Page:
Stacking Blocks Maximum (name Changed)




About: Professional work in various electrical and mechanical fields, obscure sense of humour and typically willing to help... Currently under contract designing environmental monitoring equipment.

The oversize Stacking blocks based on the popular game (I cannot say the name due to copyright reasons) game is almost essential for outdoor fun. Why huddle around a short stack when you can have 27 inches of play-room.

Once again I did this then found that there are others who have already done so... it appears that originality is becoming rare.

You will need 5 of the 2X3 studs(96 inches long). I used studs since this was all that was available at the local big box.
You will need 54 blocks and the cut studs will provide you with 60. I used construction grade material and the 6 extra did come in handy.

You will also need a wood saw and some sort of sanding implement. I used my trusty stationary belt sander and an 80 grit belt.

You may need wood glue or wood filler later.

The studs cost $1.99 each
Wood filler was $4

Total build time was less than 2 hours

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Step 1: Make a Cutting Jig

The best way to cut the blocks is to use some sort of jig. I did not have access to a miter saw so I built a jig from some scrap lumber.

The green base is a 2X8 and the sides are a couple of pieces of 2X4. The thickness of the the cutting section is another scrap 2X4.

There is a hole beneath the cut section to allow the cut blocks to fall to the ground. The jig build time was 5 minutes.

You will need to determine the width of 3 sections of your block material. This was measured to be slightly over 7.5 inches. This was marked as the cut line on the jig. The shoe of my saw was measured and another piece of scrap wood was placed at the shoe edge and screwed into place. This allows of cut repeatability,

I initially started cutting 2 at a time but found that the saw would bind so I went back to single cuts.

A single stud gave 12 blocks with only about 5 inches of waste.

A quick calculation shows that there will be 6 extra blocks. these may be needed later.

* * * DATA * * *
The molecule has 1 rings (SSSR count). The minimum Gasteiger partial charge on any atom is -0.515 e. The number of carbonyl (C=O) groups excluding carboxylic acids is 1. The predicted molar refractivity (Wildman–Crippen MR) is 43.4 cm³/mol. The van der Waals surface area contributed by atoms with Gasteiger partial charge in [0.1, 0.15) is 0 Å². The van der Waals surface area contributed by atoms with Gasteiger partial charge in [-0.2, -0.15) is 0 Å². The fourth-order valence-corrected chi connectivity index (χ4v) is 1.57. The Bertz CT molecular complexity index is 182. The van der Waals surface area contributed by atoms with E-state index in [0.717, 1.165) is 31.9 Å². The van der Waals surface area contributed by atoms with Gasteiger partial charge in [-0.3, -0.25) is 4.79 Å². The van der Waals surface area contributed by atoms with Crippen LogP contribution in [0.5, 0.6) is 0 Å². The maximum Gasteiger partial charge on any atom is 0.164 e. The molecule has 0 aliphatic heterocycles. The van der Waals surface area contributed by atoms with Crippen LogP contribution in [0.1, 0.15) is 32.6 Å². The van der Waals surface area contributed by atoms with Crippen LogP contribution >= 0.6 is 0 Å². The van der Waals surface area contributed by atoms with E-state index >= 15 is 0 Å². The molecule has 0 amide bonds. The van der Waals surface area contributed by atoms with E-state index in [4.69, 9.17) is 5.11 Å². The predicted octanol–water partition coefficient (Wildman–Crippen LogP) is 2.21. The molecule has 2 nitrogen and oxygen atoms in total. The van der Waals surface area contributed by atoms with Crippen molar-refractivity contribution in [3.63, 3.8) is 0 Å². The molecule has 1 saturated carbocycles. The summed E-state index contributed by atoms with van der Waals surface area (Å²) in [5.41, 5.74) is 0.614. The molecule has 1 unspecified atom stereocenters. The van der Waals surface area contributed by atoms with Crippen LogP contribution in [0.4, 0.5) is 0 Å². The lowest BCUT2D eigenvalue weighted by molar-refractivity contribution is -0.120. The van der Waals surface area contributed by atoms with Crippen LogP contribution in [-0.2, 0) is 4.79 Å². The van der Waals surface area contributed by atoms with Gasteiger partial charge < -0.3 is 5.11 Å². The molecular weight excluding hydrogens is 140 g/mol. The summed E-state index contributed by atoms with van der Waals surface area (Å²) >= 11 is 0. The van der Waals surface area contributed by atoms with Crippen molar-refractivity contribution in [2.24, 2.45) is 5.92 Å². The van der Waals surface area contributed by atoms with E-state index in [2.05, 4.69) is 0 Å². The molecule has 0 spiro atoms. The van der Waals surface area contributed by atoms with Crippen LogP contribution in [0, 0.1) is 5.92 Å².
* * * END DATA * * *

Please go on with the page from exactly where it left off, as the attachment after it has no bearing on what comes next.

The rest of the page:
Step 2: Cut the Blocks

Use the jig to cut the blocks.

The cut blocks will fall to the ground when cut then the 2X3 is pushed to the stop for the next cut.

Be sure to run the saw shoe against the guide so a straight even cut.

Use a finishing blade or a fine pitch blade for best results.

Set the depth of the saw blade at slightly more than the width of the 2X3 for an optimum cut and jig safety.

Cut all 5 studs and discard the left over material..

Step 3: Sand the Blocks

Take a block from the pile... Sand it ... put it on top...

Seriously sanding without a belt sander takes forever... The belt still takes 30 seconds to 1 min each to sand.
I used 80 grit for smoothing and finishing. You may want to follow up with a smaller grit but I was under a time limit.

Sand the ends first then the contoured corners of the mill pre-cuts, then the faces of the blocks. be sure to keep the shape of the rough blocks and only remove as much material as necessary to give a smooth finish.

Step 4: Fix the Blocks

Since the material was construction grade, there were a lot of imperfections in the wood.

Most did not matter for the game but if you choose to you can fix the rough spots with wood filler.

You can use a 1 to 1 mixture of white glue and sanding dust or commercially available wood filler.

I used the wood filler to fix the deep spots then re-sanded the blocks as needed.

Step 5: Play

Stack the blocks and play as you normally would.

You have 18 layers of 3 blocks each. Spares are available and you should be able to have 20 rows, but what fun is that???

A poorly guarded milk crate is an adequate storage place.

Do not play this on a glass table... don't ask me how I know this.

The stack is approximately 27 inches high and weighs somewhere around 20 pounds depending on the type and moisture content of the wood.